California demo produces first low-carbon, whole-beet ethanol

By Susanne Retka Schill | March 23, 2015

Results from Mendota Bioenergy LLC’s Phase I demonstration plant in Fresno County, California, arrived last week, and were quite favorable, reported project manager, Jim Tischer. “We’ve made the first whole-beet, low-carbon ethanol in the United States,” Tischer said. The developers now need California Energy Commission approval before moving on to Phase II, proving the process in larger reactors and with more complex equipment. Though the demo facility has a 1 MMgy capacity, Tischer said the initial production runs will be smaller, dependent upon the availability of feedstock. The Phase II demonstration is expected to run in mid- to late-summer, when the next crop of energy beets is ready for harvest.

Sugar beets are a familiar ethanol feedstock, particularly in Germany, but until now it has been produced from the standard sugar extraction process using steam. Mendota Bioenergy’s process sizes down the whole beets, warms them up and liquefies using enzymes. “We’re substituting enzymes for the slope diffusers and tower diffusers in the standard process that use a lot of energy,” Tischer said.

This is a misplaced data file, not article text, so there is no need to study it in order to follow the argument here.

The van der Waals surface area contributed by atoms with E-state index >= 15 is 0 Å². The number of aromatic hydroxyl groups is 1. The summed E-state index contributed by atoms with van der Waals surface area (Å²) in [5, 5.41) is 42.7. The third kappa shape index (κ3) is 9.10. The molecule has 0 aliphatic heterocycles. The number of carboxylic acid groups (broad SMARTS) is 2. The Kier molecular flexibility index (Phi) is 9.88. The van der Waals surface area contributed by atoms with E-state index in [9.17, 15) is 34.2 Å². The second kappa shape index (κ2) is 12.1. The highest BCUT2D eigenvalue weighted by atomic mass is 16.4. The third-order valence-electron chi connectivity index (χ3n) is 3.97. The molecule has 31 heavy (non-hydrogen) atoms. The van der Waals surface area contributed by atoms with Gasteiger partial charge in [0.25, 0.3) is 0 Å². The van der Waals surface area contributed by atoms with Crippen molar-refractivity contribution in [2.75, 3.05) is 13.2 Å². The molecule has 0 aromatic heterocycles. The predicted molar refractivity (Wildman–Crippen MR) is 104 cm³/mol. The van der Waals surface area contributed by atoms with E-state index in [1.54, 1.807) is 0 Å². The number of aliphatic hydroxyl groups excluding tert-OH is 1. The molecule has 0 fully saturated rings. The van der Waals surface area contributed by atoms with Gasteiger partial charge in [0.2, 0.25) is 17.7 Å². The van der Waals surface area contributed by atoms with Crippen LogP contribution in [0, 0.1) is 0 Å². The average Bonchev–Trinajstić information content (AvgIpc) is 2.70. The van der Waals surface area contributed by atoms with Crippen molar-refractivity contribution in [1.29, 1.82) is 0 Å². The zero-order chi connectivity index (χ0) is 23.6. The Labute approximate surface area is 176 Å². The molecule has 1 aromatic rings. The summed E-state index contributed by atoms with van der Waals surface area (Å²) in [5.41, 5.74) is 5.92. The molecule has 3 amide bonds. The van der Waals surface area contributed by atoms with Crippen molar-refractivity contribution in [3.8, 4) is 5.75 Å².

Initial carbon intensity scores, calculated for the California Low Carbon Fuel Standard, give whole-beet ethanol a low CI score of 22, Tischer added. Energy beets are showing agronomic promise, as well. A 25-acre field raised under drip irrigation for the demonstration facility this year yielded 52 tons of beets at 17 percent sugar content. That amounts to a 1,200 gallon-per-acre yield, which Tischer said is nearly 25 percent better than Brazilian sugarcane. Mendota Bioenergy energy beets are expected to compete well with forage crops and be a viable rotation crop with high-value vegetable crops such as canning tomatoes. 

The project, which was initially conceived as a 40 MMgy ethanol facility, has been “right-sized,” according to Tischer, to a 15 MMgy plant that would consume beet production from 12,000 to 15,000 acres. “With just-in-time inventory practices, and considering beets are 75 percent water, you want to have feedstock within 25 miles of the plant,” he said.

Reclaimed water from the beets will be used in the process, with excess water supplying nearby irrigated fields. Other features of the planned integrated biorefinery include anaerobic digestion of stillage and food wastes for CNG and gasification of almond tree prunings to produce 2 MW electricity, supplying 80 percent of the plants’ demand.

“We see this as a public/private partnership, in harmony with the state’s low carbon fuel standard that will bring down the carbon in the state’s fuel supply,” Tischer said. Financing the project will be the mountain to climb, he conceded, with one-third to one-half expected to come from farmers and investors, 25 percent from the pollution control financing board and 25 percent from other sources. “Our goal with the demonstration is to prove out the technology.”